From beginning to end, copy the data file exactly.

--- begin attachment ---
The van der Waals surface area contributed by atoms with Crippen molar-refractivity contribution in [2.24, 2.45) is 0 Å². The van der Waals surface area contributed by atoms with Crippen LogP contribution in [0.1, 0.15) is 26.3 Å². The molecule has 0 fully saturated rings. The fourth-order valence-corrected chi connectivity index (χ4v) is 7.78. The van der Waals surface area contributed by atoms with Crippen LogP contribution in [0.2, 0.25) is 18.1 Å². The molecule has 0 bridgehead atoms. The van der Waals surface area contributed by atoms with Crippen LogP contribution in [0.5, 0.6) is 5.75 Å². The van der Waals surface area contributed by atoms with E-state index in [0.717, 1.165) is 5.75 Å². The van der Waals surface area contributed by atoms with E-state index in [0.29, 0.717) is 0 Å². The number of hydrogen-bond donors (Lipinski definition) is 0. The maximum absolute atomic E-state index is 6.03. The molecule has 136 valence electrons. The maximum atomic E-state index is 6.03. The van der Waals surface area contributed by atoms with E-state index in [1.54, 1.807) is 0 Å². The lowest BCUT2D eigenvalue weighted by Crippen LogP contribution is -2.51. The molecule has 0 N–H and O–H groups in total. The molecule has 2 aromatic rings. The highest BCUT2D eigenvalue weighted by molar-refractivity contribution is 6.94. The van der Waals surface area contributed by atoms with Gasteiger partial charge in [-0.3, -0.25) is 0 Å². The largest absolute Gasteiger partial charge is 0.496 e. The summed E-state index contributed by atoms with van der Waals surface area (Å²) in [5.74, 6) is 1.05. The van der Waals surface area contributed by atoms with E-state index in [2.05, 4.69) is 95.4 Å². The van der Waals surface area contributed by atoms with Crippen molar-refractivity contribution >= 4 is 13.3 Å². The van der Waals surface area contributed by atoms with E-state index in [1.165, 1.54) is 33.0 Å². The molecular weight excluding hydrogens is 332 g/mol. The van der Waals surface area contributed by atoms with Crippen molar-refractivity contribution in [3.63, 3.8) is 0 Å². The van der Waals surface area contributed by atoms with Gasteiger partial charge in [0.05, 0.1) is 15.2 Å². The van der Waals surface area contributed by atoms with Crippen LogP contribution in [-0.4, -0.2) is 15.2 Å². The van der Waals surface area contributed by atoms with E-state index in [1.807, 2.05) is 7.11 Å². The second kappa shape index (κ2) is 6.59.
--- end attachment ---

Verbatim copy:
The van der Waals surface area contributed by atoms with Crippen molar-refractivity contribution in [2.24, 2.45) is 0 Å². The van der Waals surface area contributed by atoms with Crippen LogP contribution in [0.1, 0.15) is 26.3 Å². The molecule has 0 fully saturated rings. The fourth-order valence-corrected chi connectivity index (χ4v) is 7.78. The van der Waals surface area contributed by atoms with Crippen LogP contribution in [0.2, 0.25) is 18.1 Å². The molecule has 0 bridgehead atoms. The van der Waals surface area contributed by atoms with Crippen LogP contribution in [0.5, 0.6) is 5.75 Å². The van der Waals surface area contributed by atoms with E-state index in [0.717, 1.165) is 5.75 Å². The van der Waals surface area contributed by atoms with E-state index in [0.29, 0.717) is 0 Å². The number of hydrogen-bond donors (Lipinski definition) is 0. The maximum absolute atomic E-state index is 6.03. The molecule has 136 valence electrons. The maximum atomic E-state index is 6.03. The van der Waals surface area contributed by atoms with E-state index in [1.54, 1.807) is 0 Å². The lowest BCUT2D eigenvalue weighted by Crippen LogP contribution is -2.51. The molecule has 0 N–H and O–H groups in total. The molecule has 2 aromatic rings. The highest BCUT2D eigenvalue weighted by molar-refractivity contribution is 6.94. The van der Waals surface area contributed by atoms with Gasteiger partial charge in [-0.3, -0.25) is 0 Å². The largest absolute Gasteiger partial charge is 0.496 e. The summed E-state index contributed by atoms with van der Waals surface area (Å²) in [5.74, 6) is 1.05. The van der Waals surface area contributed by atoms with E-state index in [2.05, 4.69) is 95.4 Å². The van der Waals surface area contributed by atoms with Crippen molar-refractivity contribution >= 4 is 13.3 Å². The van der Waals surface area contributed by atoms with E-state index in [1.165, 1.54) is 33.0 Å². The molecular weight excluding hydrogens is 332 g/mol. The van der Waals surface area contributed by atoms with Crippen molar-refractivity contribution in [3.63, 3.8) is 0 Å². The van der Waals surface area contributed by atoms with Gasteiger partial charge in [0.05, 0.1) is 15.2 Å². The van der Waals surface area contributed by atoms with Crippen LogP contribution in [-0.4, -0.2) is 15.2 Å². The van der Waals surface area contributed by atoms with E-state index in [1.807, 2.05) is 7.11 Å². The second kappa shape index (κ2) is 6.59.